- Install security agents on them,
- Enforce remote monitoring, records management, and remote wipe capabilities in case the device is lost or stolen,
- Force each device to participate in multi-factor authorization schemes, or
- Make them generate event logs, which can be sent to a central repository for long-term storage and further analysis.
Yet clearly, these devices have their upside and can be extremely productive, so the BYOD trend is not going away soon. This creates even more reason for companies and security teams to carefully consider their strategies and approaches.
Trend #4: Information overload
Virtually everyone who has worked in incident response or information security realize that that there is too much information to process efficiently – or effectively. There are simply too many machines, generating too much data, requiring too many man hours for analysts to respond to various alerts, and more frequently, false positives.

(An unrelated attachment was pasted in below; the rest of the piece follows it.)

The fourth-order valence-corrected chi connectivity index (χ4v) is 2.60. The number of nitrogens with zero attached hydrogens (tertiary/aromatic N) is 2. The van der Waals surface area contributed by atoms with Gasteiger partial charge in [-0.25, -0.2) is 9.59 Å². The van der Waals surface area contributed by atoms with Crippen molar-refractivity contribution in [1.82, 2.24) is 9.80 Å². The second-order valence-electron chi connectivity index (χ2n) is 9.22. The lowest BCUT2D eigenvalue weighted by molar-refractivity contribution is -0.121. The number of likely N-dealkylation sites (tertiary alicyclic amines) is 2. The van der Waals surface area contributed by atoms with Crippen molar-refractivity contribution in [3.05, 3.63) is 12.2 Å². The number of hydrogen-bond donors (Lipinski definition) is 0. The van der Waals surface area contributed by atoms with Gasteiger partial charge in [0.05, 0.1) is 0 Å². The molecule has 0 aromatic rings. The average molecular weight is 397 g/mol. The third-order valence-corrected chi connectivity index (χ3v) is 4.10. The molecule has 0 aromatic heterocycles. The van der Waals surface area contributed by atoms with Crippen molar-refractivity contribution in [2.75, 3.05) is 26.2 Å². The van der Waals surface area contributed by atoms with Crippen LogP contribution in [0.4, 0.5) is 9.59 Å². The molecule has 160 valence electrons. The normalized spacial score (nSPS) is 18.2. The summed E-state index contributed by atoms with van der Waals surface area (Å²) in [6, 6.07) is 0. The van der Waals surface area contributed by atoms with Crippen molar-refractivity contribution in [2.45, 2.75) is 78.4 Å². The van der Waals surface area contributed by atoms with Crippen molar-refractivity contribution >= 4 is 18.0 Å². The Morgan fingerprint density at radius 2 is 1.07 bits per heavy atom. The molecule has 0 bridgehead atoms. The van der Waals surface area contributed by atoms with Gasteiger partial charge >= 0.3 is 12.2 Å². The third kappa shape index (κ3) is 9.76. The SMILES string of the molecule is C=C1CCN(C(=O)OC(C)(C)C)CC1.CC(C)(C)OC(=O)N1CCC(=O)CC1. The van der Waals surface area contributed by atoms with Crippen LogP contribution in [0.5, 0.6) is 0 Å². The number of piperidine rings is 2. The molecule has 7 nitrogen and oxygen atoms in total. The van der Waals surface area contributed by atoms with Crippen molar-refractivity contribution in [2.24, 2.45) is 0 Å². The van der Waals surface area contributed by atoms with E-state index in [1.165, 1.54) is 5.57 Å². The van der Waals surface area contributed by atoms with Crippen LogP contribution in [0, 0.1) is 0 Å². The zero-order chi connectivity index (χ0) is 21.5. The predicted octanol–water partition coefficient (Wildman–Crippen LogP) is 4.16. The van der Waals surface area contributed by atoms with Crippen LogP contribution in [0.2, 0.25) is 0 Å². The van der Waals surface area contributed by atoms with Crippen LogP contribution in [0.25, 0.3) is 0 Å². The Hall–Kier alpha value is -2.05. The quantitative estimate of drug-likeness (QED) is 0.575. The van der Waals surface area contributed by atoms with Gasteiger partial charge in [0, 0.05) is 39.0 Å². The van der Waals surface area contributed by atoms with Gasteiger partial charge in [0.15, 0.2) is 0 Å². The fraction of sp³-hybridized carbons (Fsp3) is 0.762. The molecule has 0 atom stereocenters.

These four trends all add up to the reality that enterprise security is being substantially disrupted and common security tools and technologies – even those that may have worked in the past – can’t keep up. It’s time for a new solution.
The endpoint modeling advantage
Endpoint modeling can be the answer to overcome these challenges. Endpoint modeling is a security technology that automatically discovers each device on a network, creates a model of that device’s “normal” behavior, and continuously monitors this behavior over time to look for any deviations. This way, when an exception does occur, the endpoint modeling solutions generates a real-time, actionable alert. Security analysts can quickly drill down to see exactly what is happening and take the most appropriate action to resolve the issue.
For example, endpoint modeling can tell human operators if:
- A medical imaging server is suddenly visited by an unknown IP address,
- A domain controller interacts with Google forms for the first time,
- A multi-function printer attempts to transfer a file outside of the firewall, or
- Any other new or different device behavior that could be the first sign of compromise – or a potential attack.
Purpose-built to respond to modern security challenges